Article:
In the last post (“Monthly Changes In Total Nonfarm Payrolls – August 8, 2016“) I featured five long-term charts showing the monthly change in the Total Nonfarm Payrolls measure. While the monthly change in this measure, as well as the official Unemployment Rate (U-3), are the most prevalent statistics regarding employment and unemployment levels respectively, there are many other lesser-known measures – and associated dynamics – that deserve much greater recognition. Some of these other unemployment measures have been featured on this site.
Among these lesser-known measures that deserve (much) greater recognition are the Employment-Population Ratio and the “percent change in employment” measure compared to other past economic recoveries [as defined by the NBER BCDC.]
I have discussed the Employment-Population Ratio in the August 11, 2010 post (“Employment-Population Ratio – Chart And Comments“) as well as the February 10, 2016 post (“The Employment-Population Ratio.”)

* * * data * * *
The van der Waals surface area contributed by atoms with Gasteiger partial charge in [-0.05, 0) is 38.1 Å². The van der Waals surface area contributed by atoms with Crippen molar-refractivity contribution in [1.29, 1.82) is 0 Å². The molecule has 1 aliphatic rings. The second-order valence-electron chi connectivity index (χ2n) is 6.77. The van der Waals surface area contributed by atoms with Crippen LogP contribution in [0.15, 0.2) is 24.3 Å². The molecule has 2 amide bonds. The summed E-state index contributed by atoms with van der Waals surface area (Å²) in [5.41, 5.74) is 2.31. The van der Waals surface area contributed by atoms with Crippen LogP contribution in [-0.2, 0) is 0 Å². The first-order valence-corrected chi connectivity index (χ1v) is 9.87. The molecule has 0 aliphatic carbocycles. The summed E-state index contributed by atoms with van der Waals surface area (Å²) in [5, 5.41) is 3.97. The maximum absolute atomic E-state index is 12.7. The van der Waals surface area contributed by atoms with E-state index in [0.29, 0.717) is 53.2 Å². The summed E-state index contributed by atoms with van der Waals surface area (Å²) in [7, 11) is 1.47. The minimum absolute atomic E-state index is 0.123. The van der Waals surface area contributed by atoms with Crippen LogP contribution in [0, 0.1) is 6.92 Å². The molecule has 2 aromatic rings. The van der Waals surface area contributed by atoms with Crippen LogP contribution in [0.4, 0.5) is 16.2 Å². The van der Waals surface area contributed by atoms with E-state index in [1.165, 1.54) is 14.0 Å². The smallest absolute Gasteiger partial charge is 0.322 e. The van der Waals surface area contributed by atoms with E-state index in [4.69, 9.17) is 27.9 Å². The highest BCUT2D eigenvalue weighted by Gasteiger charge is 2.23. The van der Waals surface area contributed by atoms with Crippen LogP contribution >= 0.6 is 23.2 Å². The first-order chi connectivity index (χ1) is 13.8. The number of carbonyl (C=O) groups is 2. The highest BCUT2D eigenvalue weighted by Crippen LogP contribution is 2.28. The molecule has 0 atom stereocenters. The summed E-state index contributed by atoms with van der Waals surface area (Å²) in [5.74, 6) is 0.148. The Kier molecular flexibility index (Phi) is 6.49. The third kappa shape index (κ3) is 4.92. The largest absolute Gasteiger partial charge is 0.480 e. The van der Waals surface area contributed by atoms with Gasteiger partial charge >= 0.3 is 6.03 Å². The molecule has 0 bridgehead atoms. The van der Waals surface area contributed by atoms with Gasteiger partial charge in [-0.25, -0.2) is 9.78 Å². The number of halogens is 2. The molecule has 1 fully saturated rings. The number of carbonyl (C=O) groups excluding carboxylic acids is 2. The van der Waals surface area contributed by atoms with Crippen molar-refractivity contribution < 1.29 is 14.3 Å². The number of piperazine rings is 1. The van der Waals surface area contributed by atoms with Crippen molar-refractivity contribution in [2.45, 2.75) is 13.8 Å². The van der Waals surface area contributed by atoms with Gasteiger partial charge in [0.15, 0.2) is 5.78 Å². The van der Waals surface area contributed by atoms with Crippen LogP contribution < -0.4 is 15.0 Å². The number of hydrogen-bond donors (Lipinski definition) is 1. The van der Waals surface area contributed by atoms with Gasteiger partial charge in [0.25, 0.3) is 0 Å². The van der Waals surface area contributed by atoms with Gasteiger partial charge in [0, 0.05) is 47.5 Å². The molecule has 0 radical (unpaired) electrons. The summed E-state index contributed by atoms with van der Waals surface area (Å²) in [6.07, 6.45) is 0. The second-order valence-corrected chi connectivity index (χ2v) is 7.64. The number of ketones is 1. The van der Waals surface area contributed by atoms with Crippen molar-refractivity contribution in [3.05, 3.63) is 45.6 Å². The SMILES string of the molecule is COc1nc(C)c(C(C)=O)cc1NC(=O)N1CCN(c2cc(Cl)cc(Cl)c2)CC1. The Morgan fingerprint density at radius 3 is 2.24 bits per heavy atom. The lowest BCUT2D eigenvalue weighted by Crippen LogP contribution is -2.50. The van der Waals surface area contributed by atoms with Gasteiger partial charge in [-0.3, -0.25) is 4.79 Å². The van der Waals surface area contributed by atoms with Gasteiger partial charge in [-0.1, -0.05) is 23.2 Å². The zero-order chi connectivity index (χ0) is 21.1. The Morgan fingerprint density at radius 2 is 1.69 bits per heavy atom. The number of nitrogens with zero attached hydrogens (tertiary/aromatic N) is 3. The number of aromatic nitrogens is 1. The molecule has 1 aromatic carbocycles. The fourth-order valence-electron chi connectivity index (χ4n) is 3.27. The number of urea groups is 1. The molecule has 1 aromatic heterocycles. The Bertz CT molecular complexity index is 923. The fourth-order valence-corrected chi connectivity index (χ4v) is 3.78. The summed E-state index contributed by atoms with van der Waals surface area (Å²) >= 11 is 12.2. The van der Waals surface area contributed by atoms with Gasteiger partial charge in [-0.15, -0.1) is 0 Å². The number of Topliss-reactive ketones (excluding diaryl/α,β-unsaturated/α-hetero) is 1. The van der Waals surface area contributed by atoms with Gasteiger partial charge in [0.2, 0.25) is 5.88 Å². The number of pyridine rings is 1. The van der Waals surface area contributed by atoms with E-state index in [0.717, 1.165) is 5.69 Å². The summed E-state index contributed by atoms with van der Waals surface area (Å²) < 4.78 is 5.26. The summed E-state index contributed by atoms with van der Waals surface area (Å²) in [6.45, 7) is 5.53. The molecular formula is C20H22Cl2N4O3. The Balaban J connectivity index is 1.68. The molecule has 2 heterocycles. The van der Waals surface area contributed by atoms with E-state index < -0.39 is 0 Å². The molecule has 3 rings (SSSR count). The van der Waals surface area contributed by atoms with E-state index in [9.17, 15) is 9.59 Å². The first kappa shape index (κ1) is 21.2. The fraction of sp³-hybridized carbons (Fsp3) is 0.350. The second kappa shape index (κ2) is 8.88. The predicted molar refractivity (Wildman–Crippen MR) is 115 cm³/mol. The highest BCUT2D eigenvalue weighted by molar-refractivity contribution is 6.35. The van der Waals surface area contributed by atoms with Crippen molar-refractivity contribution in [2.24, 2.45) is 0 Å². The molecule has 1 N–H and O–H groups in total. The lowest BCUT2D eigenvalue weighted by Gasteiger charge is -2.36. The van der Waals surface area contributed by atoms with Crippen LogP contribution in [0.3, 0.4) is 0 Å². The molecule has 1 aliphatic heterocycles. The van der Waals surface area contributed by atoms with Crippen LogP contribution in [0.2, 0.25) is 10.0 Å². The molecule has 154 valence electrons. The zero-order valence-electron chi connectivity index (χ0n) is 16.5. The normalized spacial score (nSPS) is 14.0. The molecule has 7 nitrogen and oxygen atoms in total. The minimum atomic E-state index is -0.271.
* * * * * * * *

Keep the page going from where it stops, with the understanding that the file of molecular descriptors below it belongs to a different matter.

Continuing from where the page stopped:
Below is an updated chart (from January 1948 through July 2016) of the ratio. The July 2016 value is 59.7%:
source: US. Bureau of Labor Statistics, Civilian Employment-Population Ratio [EMRATIO], retrieved from FRED, Federal Reserve Bank of St. Louis; accessed August 8, 2016;
The second measure is the “percent change in employment” measure compared to other past economic recoveries. This is one comparison of job creation since the economic recovery as compared against similarly-defined past recovery periods.
Below is a chart from the Federal Reserve Bank of Minneapolis (last updated August 5, 2016) that shows the “Change In U.S. Employment” on a percentage basis of both the current recovery (red line) as well as those previous, as shown:
I post various indicators and indices because I believe they should be carefully monitored. However, as those familiar with this site are aware, I do not necessarily agree with what they depict or imply.
The Special Note summarizes my overall thoughts about our economic situation
SPX at 2180.89 as this post is written